Worker coops, mutualism vs. communism

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Chilli Sauce
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Dec 11 2007 00:11

Zara -

Yeah, I was thinking about that, when I referred to the 'petite bourgeoisie' I meant it in relation to small business owners, not the self-employed or independent farmers. My mistake, I should have been more specific.

I apologize then, at the point you jumped in the thread and the points you made it appeared you were defending Proudhon and mutualism. As to your question, the debate between anarcho-communism and anarcho-syndicalism can often get bogged down in semantics. My personal opinions on the matter is that anarcho-syndicalism--radical unions that seek to take over the means of production--is a method in the struggle against capitalism. Anarcho-communism--bringing the entire economic system under direct democratic and horizontal control--is the end goal of that struggle.

zarathustra
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Dec 11 2007 06:33

Well, but there is a difference between collectivism and communism. Anarcho-syndicalism can obviously be communist, but it has tended towards collectivism.

Anarcho
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Dec 11 2007 09:44
ncwob wrote:
Anarcho, I think you're taking my comments out of context quite a bit:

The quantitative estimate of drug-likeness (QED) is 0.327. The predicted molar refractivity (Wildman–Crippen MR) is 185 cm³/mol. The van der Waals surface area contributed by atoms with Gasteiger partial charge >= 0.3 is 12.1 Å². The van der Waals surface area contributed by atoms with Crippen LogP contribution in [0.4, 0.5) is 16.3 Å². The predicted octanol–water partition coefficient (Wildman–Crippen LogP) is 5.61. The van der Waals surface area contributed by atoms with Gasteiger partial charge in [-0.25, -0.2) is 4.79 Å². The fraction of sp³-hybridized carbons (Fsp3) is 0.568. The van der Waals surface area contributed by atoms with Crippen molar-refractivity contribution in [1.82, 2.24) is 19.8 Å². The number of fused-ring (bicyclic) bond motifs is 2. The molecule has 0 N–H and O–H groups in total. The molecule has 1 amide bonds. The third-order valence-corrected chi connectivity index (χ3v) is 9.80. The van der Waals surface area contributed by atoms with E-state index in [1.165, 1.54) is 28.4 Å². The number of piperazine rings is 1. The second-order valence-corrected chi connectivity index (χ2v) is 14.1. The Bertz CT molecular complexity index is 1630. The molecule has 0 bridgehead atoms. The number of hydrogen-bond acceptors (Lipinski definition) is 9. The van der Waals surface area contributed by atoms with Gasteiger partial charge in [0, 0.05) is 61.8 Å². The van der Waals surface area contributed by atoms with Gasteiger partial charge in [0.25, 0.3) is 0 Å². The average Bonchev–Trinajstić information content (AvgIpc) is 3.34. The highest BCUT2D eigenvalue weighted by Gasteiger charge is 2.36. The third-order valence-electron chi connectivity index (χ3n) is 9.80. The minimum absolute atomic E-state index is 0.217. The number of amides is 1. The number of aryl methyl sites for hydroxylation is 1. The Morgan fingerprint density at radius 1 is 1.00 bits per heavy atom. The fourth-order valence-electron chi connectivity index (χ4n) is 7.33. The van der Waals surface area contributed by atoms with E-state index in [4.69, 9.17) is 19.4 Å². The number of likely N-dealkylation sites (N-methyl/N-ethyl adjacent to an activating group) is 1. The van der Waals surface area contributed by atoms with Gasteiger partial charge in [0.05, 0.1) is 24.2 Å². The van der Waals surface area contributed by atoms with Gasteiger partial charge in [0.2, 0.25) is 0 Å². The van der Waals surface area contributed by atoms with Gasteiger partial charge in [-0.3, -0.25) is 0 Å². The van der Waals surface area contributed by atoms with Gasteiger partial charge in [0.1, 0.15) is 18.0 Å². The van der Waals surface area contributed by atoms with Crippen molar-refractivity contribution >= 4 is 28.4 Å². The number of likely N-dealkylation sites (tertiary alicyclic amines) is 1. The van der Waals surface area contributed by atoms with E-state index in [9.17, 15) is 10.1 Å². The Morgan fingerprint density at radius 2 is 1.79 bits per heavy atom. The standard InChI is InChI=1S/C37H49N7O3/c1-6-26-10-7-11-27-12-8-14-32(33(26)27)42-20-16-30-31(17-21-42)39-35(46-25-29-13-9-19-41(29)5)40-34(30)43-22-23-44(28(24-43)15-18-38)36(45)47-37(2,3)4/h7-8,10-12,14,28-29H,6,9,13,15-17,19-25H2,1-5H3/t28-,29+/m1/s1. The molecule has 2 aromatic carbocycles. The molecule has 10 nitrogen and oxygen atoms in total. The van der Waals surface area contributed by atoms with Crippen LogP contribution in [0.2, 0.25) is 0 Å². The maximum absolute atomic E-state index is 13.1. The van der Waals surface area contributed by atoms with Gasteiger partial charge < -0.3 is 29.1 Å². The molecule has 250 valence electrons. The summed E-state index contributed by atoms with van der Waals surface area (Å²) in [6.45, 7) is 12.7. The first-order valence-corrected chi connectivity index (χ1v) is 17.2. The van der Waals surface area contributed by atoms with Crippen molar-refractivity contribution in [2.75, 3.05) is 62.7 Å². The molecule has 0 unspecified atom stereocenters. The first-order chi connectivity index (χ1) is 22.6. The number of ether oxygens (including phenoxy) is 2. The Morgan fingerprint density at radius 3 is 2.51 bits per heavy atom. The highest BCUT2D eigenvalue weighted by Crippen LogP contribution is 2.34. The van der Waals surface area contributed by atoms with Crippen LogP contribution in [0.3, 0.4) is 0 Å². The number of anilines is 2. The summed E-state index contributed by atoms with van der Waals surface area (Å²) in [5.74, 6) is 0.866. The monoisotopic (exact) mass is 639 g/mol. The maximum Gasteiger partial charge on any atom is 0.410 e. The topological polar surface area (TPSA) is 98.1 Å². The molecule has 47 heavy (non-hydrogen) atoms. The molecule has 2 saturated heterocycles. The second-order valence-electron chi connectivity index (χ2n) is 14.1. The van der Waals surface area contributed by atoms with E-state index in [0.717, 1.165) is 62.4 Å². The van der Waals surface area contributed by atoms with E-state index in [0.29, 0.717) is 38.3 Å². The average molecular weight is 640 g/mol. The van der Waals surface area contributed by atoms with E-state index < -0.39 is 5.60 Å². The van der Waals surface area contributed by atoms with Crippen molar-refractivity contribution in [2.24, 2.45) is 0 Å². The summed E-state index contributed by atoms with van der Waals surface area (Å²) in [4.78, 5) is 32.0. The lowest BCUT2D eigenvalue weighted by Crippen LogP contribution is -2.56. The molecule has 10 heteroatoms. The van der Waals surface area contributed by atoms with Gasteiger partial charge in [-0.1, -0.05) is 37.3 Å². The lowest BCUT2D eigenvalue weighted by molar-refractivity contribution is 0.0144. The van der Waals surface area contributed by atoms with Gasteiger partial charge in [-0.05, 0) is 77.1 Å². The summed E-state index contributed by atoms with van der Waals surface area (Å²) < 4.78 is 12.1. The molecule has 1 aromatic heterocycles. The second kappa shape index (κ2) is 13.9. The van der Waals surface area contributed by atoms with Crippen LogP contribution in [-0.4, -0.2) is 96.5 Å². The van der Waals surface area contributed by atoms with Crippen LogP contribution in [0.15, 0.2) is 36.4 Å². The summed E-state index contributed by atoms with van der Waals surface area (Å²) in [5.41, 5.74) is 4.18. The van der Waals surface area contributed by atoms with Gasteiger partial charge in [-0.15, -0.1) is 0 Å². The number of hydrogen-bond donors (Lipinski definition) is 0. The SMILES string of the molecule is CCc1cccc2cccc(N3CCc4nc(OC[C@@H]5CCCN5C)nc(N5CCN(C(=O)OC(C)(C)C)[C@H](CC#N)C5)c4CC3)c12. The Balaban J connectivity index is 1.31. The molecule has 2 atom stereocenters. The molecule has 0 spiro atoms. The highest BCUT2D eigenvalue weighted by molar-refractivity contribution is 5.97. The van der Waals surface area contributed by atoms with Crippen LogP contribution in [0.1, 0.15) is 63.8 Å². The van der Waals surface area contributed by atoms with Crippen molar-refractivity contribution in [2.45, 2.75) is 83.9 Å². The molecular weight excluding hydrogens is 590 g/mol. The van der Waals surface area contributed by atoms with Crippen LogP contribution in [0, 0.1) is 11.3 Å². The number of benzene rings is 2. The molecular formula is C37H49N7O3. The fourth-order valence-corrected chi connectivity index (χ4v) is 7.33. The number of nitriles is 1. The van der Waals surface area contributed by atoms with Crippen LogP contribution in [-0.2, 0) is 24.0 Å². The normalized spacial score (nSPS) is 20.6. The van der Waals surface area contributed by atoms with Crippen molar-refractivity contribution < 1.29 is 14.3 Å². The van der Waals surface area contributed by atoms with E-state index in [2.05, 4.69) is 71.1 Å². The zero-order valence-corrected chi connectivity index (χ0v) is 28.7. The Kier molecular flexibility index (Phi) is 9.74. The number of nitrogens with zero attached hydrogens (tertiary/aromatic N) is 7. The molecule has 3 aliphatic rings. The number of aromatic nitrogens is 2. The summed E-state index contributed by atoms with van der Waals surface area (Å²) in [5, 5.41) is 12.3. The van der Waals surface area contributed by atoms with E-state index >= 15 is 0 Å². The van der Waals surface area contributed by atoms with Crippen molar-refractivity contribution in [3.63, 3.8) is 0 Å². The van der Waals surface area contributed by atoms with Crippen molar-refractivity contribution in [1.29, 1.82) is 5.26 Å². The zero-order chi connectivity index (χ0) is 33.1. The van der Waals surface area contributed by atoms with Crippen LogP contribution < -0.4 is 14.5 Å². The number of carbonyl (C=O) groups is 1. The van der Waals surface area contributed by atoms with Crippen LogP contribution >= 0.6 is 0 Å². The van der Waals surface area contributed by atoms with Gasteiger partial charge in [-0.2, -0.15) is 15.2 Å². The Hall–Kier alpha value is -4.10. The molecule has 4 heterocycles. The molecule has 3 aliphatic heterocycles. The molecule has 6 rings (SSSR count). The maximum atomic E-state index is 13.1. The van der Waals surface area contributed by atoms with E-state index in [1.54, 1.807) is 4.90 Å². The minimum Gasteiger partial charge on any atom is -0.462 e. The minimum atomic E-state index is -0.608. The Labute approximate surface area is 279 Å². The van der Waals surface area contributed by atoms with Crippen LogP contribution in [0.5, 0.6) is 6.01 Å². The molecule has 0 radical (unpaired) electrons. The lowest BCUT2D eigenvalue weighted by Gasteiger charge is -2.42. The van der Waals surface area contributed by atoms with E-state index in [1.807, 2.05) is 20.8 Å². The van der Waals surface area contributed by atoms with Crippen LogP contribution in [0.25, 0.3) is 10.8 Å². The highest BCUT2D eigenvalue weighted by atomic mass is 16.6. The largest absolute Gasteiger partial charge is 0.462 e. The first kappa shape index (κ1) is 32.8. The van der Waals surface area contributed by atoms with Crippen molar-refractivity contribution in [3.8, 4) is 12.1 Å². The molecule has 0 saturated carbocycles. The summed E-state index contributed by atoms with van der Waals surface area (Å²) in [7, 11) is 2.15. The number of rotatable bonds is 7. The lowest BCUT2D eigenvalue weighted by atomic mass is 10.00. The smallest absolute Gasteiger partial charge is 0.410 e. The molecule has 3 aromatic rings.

Quote:
We have always made a distinction between expropriating capitalist property and respected the wishes of those who do not wish to join a commune

And at what point did I say the (petite bourgeoisie) ex-bosses would be forced to join the collective?

Sorry, but we were talking about the petit-bourgeoisie who, by definition, are not bosses. They are the self-employed, i.e., artisans and peasants. You know, the social class which predominated in Proudhon's France and to whom his tailored his ideas...

So, in context, to state that the petit-bourgeoisie will be expropriated is to say that they will be forced to collectivise. If you meant that small bosses will be expropriated along with big ones, well, no problem with that. But what you said implied that everyone would be in a commune, which is just wishful thinking (at least initially).

ncwob wrote:
I merely stated that their businesses should be collectivized right along with corporations. If after that they want to go live on a farm and grow all there own food--and as you point out they don't employ anyone is the process--so be it.

Which is correct. If someone wants to be self-employed, not be a member of a commune, then that is fine. They would become a petit-bourgeois in that case...

NCWob wrote:
Libertarian means, my mutualist friend, that one opposes all structures of hierarchy and coercive authority. In a libertarian society one would not be free to exploit labor any more than he/she would be free to rape. Authority, coercion and hierarchy should be challenge and--i'm no pacifist--a time comes when it should be challenged violently.
anarcho wrote:
Sorry, but have you read any Proudhon? If you had, you would discover that he opposed hierarchy within the workplace and advocated workers' co-operatives to end both that and the exploitation of labour. This is a key aspects of his ideas and to suggest otherwise is simply a joke!

This was a response to the question of whether libertarians would be willing 'to repress a free market' and to the notion that 'the petite-bourgeoisie needs us as much as we need them'--i.e. in support of the employer/employee relationship.

Given that mutualists do not advocate a employer/employee relationship, you are seriously misrepresenting their position. After all this discussion is about mutualism and communism so I took it for granted we were discussing mutualist ideas and mutualists are against having bosses.

NCWob wrote: